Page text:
Justice and Divine Violence: Walter Benjamin and the Time of Anticipation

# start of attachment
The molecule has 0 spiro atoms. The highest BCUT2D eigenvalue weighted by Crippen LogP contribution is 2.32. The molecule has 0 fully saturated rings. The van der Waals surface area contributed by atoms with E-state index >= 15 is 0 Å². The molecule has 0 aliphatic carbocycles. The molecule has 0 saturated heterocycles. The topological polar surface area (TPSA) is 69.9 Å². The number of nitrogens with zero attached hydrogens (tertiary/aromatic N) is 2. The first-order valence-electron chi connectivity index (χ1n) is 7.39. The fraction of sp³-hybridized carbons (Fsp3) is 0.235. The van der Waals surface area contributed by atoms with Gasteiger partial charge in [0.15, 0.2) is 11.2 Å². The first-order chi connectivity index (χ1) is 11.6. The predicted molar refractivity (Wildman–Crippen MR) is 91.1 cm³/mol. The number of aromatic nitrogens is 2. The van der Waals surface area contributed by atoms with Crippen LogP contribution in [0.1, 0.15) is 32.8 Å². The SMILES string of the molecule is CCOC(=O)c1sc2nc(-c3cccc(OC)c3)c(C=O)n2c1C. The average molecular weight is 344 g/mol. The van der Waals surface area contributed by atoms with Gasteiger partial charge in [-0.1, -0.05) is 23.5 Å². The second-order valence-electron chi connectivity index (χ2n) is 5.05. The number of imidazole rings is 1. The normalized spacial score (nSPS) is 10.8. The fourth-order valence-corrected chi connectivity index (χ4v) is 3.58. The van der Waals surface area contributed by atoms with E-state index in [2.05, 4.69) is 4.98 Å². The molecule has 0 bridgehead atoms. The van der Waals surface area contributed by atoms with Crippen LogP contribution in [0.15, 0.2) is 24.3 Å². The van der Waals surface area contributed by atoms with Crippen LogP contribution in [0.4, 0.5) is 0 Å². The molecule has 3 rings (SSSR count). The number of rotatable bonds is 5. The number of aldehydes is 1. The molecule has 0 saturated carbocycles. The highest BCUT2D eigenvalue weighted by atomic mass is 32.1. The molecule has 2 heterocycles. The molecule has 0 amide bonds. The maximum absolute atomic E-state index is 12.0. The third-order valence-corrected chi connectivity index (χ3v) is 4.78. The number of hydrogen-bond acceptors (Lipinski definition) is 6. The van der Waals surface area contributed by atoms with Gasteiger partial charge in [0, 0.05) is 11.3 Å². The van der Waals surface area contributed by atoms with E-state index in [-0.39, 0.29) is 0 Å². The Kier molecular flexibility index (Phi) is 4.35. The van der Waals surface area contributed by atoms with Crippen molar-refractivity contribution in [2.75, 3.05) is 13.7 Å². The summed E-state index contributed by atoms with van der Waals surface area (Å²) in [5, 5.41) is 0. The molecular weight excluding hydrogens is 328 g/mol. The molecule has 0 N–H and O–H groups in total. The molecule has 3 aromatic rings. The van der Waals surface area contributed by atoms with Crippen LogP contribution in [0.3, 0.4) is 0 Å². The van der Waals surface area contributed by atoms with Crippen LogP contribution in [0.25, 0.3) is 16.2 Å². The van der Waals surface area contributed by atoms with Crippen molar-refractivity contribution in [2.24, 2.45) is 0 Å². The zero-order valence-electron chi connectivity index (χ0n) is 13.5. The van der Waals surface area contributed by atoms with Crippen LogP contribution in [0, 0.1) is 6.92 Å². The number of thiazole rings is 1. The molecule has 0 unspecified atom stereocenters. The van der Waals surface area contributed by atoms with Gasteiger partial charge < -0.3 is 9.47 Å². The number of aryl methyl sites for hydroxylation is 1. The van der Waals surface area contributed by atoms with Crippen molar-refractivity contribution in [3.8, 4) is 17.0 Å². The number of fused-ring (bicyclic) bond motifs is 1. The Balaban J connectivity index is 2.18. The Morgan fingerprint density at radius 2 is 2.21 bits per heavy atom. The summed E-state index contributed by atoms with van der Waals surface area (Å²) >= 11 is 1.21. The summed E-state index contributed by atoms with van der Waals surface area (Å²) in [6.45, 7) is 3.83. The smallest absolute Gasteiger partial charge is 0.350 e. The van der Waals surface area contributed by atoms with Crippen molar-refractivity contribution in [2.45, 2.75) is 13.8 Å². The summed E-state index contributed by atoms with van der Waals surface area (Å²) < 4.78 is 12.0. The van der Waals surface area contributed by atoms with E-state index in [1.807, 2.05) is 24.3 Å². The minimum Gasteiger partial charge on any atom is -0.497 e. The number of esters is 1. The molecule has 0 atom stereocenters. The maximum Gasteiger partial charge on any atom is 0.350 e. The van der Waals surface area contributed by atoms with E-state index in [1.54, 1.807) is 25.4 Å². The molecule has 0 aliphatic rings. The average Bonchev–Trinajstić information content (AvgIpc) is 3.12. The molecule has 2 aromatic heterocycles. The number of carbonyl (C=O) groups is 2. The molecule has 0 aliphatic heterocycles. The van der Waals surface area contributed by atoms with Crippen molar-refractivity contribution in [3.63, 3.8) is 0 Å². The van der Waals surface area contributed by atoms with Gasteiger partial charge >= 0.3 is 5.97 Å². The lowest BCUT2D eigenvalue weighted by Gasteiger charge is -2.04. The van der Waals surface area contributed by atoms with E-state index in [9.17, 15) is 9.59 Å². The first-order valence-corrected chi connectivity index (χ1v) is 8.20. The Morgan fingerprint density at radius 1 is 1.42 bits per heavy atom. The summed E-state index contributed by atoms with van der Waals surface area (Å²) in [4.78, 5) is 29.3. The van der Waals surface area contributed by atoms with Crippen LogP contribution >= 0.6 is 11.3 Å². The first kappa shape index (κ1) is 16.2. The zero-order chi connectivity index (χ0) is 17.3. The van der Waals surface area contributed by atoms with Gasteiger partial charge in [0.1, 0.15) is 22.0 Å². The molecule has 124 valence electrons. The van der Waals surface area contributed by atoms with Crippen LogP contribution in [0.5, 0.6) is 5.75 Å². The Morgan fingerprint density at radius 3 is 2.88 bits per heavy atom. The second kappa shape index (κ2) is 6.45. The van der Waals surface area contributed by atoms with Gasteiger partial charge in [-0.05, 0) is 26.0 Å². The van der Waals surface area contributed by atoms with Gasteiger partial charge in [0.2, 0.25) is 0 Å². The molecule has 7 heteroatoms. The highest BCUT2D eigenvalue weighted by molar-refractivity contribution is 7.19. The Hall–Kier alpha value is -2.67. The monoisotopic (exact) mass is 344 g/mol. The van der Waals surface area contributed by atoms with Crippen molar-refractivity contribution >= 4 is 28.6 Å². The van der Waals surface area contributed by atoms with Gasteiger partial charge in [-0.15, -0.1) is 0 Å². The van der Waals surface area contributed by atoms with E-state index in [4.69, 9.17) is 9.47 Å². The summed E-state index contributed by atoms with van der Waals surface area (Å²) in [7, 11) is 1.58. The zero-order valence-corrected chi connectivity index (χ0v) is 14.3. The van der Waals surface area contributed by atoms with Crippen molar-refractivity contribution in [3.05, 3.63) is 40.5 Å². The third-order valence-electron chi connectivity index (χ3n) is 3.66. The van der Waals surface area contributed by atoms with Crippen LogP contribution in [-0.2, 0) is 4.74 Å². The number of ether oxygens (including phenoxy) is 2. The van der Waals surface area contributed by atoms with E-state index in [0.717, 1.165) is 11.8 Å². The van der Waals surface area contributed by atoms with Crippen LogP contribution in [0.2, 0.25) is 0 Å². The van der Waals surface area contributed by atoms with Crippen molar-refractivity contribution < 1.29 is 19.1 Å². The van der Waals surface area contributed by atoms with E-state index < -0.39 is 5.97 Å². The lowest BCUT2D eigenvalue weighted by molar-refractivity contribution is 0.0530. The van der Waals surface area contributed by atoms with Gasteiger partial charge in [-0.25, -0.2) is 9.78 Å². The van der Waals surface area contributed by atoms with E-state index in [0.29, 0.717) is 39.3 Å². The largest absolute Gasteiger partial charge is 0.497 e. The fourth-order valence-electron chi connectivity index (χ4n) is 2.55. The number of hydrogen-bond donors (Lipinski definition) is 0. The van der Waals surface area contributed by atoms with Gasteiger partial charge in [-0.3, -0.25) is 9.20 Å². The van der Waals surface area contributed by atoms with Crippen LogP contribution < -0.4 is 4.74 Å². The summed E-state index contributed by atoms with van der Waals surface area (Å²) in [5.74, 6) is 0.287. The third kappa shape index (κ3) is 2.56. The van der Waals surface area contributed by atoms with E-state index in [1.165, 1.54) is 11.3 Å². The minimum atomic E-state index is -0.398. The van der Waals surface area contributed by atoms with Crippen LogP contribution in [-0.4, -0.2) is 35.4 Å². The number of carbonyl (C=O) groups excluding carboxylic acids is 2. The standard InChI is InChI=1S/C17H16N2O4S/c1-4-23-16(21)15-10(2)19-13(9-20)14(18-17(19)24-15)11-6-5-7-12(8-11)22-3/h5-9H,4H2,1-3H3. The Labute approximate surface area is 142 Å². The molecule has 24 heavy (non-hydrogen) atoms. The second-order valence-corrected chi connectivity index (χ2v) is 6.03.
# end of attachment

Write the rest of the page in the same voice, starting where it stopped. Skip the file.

In his “Critique of Violence,” Walter Benjamin seeks to rethink justice as the interruption of the juridical temporality, which is characterized by the relationship between means and ends. Benjamin imagines a form of violence that finds in itself its own criterion of rightness: divine violence emerges as a third kind of violence beyond both the state’s monopoly of violence and the binary opposition between violence and non-violence. I will read Benjamin in the historical-political context of the crisis of the state, democracy and paliamentarism in order to develop the idea of divine violence as a practice that interrupts the means-end relation and defends new forms of togetherness that are anticipated in the moment of a struggle.